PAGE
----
Wednesday, January 4, 2012



We at OMS are constantly trying to improve how we do things.

One of the things that we are currently focused on is grading.  Throughout the history of education, grades have been at the discretion of each individual teacher in their classroom.  Each teacher had their own set of rules for homework, accepting late work, and general assessment and evaluation of students and their abilities.

Historically, this has set up a situation that perpetuates inequities in the experience that students are receiving at school.  Some teachers may have a more lenient policy on late work while others are more strict with late assignments.  Some teachers may take effort or participation into account when factoring grades and others base final marks solely on what the student does on tests.

We have begun our journey down the path towards a more unified approach to grading that will hopefully align our practices and result in a standards based approach to how we communicate progress with our students.

This is not an easy task.  Since our initial conversations about this topic last spring, our staff has worked diligently towards changing to best practices that are research based and data driven.  This article by Marge Scherer is an example of how we started our conversation regarding changing our behaviors and beliefs:
What We Learn from Grades

Please read the article and let us know what you think.  This process is something that needs to be inclusive of all community members as well as the staff and students of OMS.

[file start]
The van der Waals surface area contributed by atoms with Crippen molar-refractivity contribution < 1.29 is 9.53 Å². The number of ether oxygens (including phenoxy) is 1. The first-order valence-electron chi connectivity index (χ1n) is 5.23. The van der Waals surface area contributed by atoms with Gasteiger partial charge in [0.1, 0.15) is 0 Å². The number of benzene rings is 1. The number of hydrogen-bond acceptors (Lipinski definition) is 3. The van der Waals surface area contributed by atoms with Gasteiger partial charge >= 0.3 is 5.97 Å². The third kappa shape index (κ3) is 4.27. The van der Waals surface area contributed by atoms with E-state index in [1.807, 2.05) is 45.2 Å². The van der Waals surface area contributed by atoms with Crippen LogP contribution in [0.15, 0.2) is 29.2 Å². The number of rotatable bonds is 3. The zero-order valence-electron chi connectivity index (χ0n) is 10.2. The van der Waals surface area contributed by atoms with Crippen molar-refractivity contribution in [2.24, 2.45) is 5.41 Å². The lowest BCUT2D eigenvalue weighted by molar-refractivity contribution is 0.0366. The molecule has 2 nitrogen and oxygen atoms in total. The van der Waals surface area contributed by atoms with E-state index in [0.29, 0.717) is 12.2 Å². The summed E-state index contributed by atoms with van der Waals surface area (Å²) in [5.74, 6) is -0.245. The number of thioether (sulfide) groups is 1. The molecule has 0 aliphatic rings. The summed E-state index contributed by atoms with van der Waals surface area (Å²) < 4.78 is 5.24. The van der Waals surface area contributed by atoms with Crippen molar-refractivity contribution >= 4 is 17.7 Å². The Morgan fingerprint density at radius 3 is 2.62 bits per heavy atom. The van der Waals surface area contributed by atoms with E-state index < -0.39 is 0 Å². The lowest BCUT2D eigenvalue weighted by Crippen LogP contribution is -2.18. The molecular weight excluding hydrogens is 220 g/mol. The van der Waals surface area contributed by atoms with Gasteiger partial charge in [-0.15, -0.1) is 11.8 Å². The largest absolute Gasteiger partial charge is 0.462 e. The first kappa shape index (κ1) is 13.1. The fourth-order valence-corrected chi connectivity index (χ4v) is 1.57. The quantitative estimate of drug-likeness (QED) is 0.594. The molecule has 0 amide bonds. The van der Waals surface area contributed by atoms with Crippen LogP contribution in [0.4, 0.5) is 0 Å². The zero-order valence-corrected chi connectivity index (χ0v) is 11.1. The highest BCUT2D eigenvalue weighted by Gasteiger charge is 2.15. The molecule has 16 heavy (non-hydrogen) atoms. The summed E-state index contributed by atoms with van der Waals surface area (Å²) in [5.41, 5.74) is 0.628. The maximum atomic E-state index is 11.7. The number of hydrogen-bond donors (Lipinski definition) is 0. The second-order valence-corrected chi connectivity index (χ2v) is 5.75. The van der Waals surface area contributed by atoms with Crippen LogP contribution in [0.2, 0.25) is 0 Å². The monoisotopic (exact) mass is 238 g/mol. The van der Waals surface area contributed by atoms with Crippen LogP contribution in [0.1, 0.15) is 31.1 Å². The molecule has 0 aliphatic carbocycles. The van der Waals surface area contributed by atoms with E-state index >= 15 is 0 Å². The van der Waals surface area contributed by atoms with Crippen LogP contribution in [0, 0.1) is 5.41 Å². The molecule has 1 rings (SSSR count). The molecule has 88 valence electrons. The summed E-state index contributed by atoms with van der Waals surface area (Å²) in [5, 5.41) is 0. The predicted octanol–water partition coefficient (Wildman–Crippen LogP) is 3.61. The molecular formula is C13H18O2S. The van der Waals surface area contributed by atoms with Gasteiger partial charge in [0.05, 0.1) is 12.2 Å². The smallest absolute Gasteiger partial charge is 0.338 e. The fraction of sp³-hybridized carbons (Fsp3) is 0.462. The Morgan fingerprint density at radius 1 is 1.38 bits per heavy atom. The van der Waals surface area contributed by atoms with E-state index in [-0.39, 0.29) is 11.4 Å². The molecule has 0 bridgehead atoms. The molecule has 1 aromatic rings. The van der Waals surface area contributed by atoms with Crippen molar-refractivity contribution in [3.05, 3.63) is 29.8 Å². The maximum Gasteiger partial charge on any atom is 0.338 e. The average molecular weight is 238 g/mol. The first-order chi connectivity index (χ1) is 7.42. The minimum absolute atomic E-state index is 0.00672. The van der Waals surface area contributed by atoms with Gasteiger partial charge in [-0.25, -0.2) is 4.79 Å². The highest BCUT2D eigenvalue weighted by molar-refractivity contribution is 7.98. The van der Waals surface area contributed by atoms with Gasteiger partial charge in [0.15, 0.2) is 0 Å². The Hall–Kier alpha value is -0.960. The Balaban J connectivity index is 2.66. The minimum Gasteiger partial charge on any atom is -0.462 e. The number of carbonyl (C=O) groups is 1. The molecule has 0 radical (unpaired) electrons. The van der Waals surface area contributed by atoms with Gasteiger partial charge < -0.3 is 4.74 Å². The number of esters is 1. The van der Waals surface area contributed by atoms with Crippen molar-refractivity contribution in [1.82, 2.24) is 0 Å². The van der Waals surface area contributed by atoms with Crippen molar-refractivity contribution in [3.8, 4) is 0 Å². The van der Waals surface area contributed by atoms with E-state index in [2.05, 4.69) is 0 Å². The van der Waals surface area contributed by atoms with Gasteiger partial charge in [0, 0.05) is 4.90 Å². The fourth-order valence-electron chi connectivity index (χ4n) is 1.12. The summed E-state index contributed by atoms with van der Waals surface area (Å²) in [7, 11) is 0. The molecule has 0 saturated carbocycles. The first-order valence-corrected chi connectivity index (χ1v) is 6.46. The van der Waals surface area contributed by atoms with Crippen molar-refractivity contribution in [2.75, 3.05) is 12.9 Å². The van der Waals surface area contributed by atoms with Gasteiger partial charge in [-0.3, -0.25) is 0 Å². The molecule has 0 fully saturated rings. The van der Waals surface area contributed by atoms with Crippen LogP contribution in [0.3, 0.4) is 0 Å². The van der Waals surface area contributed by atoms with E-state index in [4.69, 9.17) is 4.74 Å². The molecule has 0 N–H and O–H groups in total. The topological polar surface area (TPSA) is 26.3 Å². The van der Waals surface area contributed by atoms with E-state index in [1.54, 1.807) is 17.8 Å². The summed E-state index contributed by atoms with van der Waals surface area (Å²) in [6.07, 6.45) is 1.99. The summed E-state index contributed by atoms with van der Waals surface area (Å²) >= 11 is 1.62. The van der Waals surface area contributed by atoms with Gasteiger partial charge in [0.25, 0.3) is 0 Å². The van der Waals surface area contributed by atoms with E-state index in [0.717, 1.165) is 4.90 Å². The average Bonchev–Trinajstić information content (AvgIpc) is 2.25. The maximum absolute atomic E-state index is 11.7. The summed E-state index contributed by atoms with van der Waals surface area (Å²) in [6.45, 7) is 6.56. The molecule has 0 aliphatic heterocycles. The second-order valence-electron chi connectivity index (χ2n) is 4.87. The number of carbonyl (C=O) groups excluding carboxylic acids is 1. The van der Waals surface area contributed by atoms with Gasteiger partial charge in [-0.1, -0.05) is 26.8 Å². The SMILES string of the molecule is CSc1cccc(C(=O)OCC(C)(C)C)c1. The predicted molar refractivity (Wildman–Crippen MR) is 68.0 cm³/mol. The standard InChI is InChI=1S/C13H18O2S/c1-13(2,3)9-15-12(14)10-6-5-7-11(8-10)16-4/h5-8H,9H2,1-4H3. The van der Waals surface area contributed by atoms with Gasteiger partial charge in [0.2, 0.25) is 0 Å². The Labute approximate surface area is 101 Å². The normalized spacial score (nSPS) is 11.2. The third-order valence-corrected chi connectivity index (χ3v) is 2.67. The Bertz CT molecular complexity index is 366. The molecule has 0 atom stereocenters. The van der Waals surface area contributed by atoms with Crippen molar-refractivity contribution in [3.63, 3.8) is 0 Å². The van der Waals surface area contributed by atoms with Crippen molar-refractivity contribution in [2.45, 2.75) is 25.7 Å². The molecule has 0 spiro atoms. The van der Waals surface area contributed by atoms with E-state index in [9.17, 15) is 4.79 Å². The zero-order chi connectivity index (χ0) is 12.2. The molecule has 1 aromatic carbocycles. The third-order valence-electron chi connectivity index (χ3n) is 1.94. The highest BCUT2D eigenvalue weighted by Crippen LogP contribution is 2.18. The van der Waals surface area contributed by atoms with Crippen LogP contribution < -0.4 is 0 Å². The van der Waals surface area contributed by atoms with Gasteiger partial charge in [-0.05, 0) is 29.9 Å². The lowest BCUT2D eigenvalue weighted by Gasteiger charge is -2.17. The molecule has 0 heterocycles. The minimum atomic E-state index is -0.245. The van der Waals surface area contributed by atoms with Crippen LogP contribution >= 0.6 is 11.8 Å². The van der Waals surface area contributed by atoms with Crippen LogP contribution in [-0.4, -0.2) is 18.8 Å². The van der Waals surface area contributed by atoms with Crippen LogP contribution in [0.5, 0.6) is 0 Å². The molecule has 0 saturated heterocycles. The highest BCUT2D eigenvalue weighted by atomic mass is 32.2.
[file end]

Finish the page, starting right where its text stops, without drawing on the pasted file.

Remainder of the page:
Until next time,

Mr. K

1 comment:

  1. Grading is always an interesting topic...what a can of worms! It goes along the same lines as changing the length/time of the school day for middle school students - even though research supports that a later morning start would be much more conducive to learning, school districts continue to allow bus schedules to drive the student school day.

    There was a comment in the article that mentioned over loading parents with information by using a new standards based report card. I think that could certainly be the case. I've seen the common core standards for middle school language arts - wow! The average parent either would not understand or care to read a document breaking down reading/writing skills to that extent. On the other hand, I would think an evaluation on a break down of those standards should be of value to other educators. Year to year teachers would know what has been mastered or not and they can adjust their lessons, intervention groups or enrichment as needed for students.